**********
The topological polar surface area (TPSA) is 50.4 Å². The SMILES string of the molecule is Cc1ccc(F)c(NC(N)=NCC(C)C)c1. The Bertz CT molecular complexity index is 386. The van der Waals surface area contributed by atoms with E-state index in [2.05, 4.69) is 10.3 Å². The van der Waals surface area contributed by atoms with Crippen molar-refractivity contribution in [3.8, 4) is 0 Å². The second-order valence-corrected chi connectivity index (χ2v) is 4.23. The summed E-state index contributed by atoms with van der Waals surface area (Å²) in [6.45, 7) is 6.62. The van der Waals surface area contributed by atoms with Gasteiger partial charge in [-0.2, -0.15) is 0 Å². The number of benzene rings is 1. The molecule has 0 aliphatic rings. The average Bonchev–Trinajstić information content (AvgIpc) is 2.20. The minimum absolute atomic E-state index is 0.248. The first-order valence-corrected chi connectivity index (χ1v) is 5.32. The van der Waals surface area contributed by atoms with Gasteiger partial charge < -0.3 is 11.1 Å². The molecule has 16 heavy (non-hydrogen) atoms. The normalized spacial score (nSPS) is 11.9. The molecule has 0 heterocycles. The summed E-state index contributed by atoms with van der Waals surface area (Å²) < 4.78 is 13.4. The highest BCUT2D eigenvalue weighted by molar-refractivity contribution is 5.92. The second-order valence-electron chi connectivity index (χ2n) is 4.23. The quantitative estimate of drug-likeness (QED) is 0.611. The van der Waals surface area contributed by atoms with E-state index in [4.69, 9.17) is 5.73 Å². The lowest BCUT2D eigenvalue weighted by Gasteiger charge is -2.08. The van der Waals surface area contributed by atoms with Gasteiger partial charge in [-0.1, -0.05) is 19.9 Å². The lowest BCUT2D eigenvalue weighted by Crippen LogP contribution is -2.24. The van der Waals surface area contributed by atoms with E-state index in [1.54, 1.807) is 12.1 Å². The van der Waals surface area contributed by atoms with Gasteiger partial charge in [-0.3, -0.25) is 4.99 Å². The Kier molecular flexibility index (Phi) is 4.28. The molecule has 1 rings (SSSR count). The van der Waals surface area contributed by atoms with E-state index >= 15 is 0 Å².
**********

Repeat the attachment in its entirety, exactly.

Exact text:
The topological polar surface area (TPSA) is 50.4 Å². The SMILES string of the molecule is Cc1ccc(F)c(NC(N)=NCC(C)C)c1. The Bertz CT molecular complexity index is 386. The van der Waals surface area contributed by atoms with E-state index in [2.05, 4.69) is 10.3 Å². The van der Waals surface area contributed by atoms with Crippen molar-refractivity contribution in [3.8, 4) is 0 Å². The second-order valence-corrected chi connectivity index (χ2v) is 4.23. The summed E-state index contributed by atoms with van der Waals surface area (Å²) in [6.45, 7) is 6.62. The van der Waals surface area contributed by atoms with Gasteiger partial charge in [-0.2, -0.15) is 0 Å². The number of benzene rings is 1. The molecule has 0 aliphatic rings. The average Bonchev–Trinajstić information content (AvgIpc) is 2.20. The minimum absolute atomic E-state index is 0.248. The first-order valence-corrected chi connectivity index (χ1v) is 5.32. The van der Waals surface area contributed by atoms with Gasteiger partial charge < -0.3 is 11.1 Å². The molecule has 16 heavy (non-hydrogen) atoms. The normalized spacial score (nSPS) is 11.9. The molecule has 0 heterocycles. The summed E-state index contributed by atoms with van der Waals surface area (Å²) < 4.78 is 13.4. The highest BCUT2D eigenvalue weighted by molar-refractivity contribution is 5.92. The second-order valence-electron chi connectivity index (χ2n) is 4.23. The quantitative estimate of drug-likeness (QED) is 0.611. The van der Waals surface area contributed by atoms with E-state index in [4.69, 9.17) is 5.73 Å². The lowest BCUT2D eigenvalue weighted by Gasteiger charge is -2.08. The van der Waals surface area contributed by atoms with Gasteiger partial charge in [-0.1, -0.05) is 19.9 Å². The lowest BCUT2D eigenvalue weighted by Crippen LogP contribution is -2.24. The van der Waals surface area contributed by atoms with E-state index in [1.54, 1.807) is 12.1 Å². The van der Waals surface area contributed by atoms with Gasteiger partial charge in [-0.3, -0.25) is 4.99 Å². The Kier molecular flexibility index (Phi) is 4.28. The molecule has 1 rings (SSSR count). The van der Waals surface area contributed by atoms with E-state index >= 15 is 0 Å².